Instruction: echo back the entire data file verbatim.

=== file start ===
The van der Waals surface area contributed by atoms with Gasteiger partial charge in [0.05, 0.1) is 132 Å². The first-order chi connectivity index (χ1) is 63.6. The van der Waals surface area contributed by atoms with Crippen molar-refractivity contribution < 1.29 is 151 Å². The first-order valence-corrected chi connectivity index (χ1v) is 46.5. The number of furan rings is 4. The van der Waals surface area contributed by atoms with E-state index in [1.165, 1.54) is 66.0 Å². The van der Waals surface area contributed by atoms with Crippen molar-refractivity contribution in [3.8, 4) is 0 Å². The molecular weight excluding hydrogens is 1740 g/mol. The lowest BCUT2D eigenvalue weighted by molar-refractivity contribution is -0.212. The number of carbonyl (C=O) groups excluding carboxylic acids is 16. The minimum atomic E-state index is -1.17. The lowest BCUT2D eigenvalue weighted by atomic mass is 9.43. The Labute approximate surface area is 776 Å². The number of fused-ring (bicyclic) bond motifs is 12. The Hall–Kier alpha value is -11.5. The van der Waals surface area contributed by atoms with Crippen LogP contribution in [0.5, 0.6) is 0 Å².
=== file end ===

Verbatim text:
The van der Waals surface area contributed by atoms with Gasteiger partial charge in [0.05, 0.1) is 132 Å². The first-order chi connectivity index (χ1) is 63.6. The van der Waals surface area contributed by atoms with Crippen molar-refractivity contribution < 1.29 is 151 Å². The first-order valence-corrected chi connectivity index (χ1v) is 46.5. The number of furan rings is 4. The van der Waals surface area contributed by atoms with E-state index in [1.165, 1.54) is 66.0 Å². The van der Waals surface area contributed by atoms with Crippen molar-refractivity contribution in [3.8, 4) is 0 Å². The molecular weight excluding hydrogens is 1740 g/mol. The lowest BCUT2D eigenvalue weighted by molar-refractivity contribution is -0.212. The number of carbonyl (C=O) groups excluding carboxylic acids is 16. The minimum atomic E-state index is -1.17. The lowest BCUT2D eigenvalue weighted by atomic mass is 9.43. The Labute approximate surface area is 776 Å². The number of fused-ring (bicyclic) bond motifs is 12. The Hall–Kier alpha value is -11.5. The van der Waals surface area contributed by atoms with Crippen LogP contribution in [0.5, 0.6) is 0 Å².